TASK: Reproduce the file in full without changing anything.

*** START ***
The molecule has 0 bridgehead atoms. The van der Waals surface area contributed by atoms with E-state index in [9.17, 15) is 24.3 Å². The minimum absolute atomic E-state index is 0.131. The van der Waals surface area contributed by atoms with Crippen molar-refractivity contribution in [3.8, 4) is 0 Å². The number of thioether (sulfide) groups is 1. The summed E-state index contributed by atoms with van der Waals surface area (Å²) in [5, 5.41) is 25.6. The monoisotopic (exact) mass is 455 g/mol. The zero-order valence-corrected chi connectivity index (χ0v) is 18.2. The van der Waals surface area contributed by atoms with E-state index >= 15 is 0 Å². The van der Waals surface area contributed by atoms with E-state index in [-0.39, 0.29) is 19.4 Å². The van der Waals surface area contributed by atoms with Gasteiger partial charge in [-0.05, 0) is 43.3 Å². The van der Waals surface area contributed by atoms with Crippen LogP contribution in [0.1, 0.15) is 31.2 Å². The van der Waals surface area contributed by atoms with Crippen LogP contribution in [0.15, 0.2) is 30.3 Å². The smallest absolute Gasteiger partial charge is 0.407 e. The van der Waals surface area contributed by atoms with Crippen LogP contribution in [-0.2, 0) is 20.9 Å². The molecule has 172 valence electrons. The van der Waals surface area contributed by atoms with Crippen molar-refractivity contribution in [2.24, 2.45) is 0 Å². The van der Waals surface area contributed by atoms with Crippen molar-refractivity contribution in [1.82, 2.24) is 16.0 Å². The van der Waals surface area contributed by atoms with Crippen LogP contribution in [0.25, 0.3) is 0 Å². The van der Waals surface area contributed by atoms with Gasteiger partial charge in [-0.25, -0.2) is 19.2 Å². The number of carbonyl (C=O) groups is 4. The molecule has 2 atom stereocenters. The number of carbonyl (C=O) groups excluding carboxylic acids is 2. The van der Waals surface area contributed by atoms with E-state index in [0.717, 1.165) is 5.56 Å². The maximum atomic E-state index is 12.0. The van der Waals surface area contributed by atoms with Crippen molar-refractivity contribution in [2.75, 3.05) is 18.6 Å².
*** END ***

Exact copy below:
The molecule has 0 bridgehead atoms. The van der Waals surface area contributed by atoms with E-state index in [9.17, 15) is 24.3 Å². The minimum absolute atomic E-state index is 0.131. The van der Waals surface area contributed by atoms with Crippen molar-refractivity contribution in [3.8, 4) is 0 Å². The number of thioether (sulfide) groups is 1. The summed E-state index contributed by atoms with van der Waals surface area (Å²) in [5, 5.41) is 25.6. The monoisotopic (exact) mass is 455 g/mol. The zero-order valence-corrected chi connectivity index (χ0v) is 18.2. The van der Waals surface area contributed by atoms with E-state index >= 15 is 0 Å². The van der Waals surface area contributed by atoms with E-state index in [-0.39, 0.29) is 19.4 Å². The van der Waals surface area contributed by atoms with Gasteiger partial charge in [-0.05, 0) is 43.3 Å². The van der Waals surface area contributed by atoms with Crippen LogP contribution in [0.1, 0.15) is 31.2 Å². The van der Waals surface area contributed by atoms with Crippen LogP contribution in [0.15, 0.2) is 30.3 Å². The smallest absolute Gasteiger partial charge is 0.407 e. The van der Waals surface area contributed by atoms with Crippen LogP contribution in [-0.2, 0) is 20.9 Å². The molecule has 172 valence electrons. The van der Waals surface area contributed by atoms with Crippen molar-refractivity contribution in [2.24, 2.45) is 0 Å². The van der Waals surface area contributed by atoms with Crippen molar-refractivity contribution in [1.82, 2.24) is 16.0 Å². The van der Waals surface area contributed by atoms with Crippen LogP contribution in [0.25, 0.3) is 0 Å². The van der Waals surface area contributed by atoms with Gasteiger partial charge in [-0.25, -0.2) is 19.2 Å². The number of carbonyl (C=O) groups is 4. The molecule has 2 atom stereocenters. The number of carbonyl (C=O) groups excluding carboxylic acids is 2. The van der Waals surface area contributed by atoms with E-state index in [0.717, 1.165) is 5.56 Å². The maximum atomic E-state index is 12.0. The van der Waals surface area contributed by atoms with Crippen molar-refractivity contribution in [2.75, 3.05) is 18.6 Å².